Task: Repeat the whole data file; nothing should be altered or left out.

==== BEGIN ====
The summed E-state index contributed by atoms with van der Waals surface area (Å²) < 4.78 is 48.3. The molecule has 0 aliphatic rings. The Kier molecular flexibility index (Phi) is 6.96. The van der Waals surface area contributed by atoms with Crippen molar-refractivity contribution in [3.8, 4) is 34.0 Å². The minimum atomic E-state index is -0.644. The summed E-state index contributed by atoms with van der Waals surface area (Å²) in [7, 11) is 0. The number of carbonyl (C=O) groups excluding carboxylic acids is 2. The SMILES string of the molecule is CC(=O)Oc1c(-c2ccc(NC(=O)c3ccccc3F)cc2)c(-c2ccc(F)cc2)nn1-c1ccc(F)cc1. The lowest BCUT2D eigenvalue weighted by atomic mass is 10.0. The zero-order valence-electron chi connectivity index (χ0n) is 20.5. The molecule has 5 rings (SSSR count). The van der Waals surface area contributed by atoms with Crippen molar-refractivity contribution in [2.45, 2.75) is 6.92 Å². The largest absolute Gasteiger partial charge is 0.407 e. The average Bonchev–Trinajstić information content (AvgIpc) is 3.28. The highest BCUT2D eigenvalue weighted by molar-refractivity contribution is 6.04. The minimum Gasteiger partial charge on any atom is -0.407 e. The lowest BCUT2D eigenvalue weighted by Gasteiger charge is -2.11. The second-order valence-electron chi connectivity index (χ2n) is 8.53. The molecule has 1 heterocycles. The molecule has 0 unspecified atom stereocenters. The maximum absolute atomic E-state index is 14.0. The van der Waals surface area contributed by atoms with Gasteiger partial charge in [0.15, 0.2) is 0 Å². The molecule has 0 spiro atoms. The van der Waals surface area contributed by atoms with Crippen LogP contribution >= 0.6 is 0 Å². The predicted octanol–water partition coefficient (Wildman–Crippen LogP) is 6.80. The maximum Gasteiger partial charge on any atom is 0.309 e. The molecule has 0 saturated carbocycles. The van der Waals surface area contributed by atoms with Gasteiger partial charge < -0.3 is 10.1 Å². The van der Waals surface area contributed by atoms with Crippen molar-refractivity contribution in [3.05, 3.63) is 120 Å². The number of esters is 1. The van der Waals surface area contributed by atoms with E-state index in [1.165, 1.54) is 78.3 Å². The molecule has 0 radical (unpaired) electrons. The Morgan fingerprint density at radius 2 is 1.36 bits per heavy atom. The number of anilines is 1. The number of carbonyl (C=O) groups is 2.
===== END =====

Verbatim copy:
The summed E-state index contributed by atoms with van der Waals surface area (Å²) < 4.78 is 48.3. The molecule has 0 aliphatic rings. The Kier molecular flexibility index (Phi) is 6.96. The van der Waals surface area contributed by atoms with Crippen molar-refractivity contribution in [3.8, 4) is 34.0 Å². The minimum atomic E-state index is -0.644. The summed E-state index contributed by atoms with van der Waals surface area (Å²) in [7, 11) is 0. The number of carbonyl (C=O) groups excluding carboxylic acids is 2. The SMILES string of the molecule is CC(=O)Oc1c(-c2ccc(NC(=O)c3ccccc3F)cc2)c(-c2ccc(F)cc2)nn1-c1ccc(F)cc1. The lowest BCUT2D eigenvalue weighted by atomic mass is 10.0. The zero-order valence-electron chi connectivity index (χ0n) is 20.5. The molecule has 5 rings (SSSR count). The van der Waals surface area contributed by atoms with Crippen molar-refractivity contribution in [2.45, 2.75) is 6.92 Å². The largest absolute Gasteiger partial charge is 0.407 e. The average Bonchev–Trinajstić information content (AvgIpc) is 3.28. The highest BCUT2D eigenvalue weighted by molar-refractivity contribution is 6.04. The minimum Gasteiger partial charge on any atom is -0.407 e. The lowest BCUT2D eigenvalue weighted by Gasteiger charge is -2.11. The second-order valence-electron chi connectivity index (χ2n) is 8.53. The molecule has 1 heterocycles. The molecule has 0 unspecified atom stereocenters. The maximum absolute atomic E-state index is 14.0. The van der Waals surface area contributed by atoms with Gasteiger partial charge in [0.15, 0.2) is 0 Å². The molecule has 0 spiro atoms. The van der Waals surface area contributed by atoms with Crippen LogP contribution >= 0.6 is 0 Å². The predicted octanol–water partition coefficient (Wildman–Crippen LogP) is 6.80. The maximum Gasteiger partial charge on any atom is 0.309 e. The molecule has 0 saturated carbocycles. The van der Waals surface area contributed by atoms with Gasteiger partial charge < -0.3 is 10.1 Å². The van der Waals surface area contributed by atoms with Crippen molar-refractivity contribution in [3.05, 3.63) is 120 Å². The number of esters is 1. The van der Waals surface area contributed by atoms with E-state index in [1.165, 1.54) is 78.3 Å². The molecule has 0 radical (unpaired) electrons. The Morgan fingerprint density at radius 2 is 1.36 bits per heavy atom. The number of anilines is 1. The number of carbonyl (C=O) groups is 2.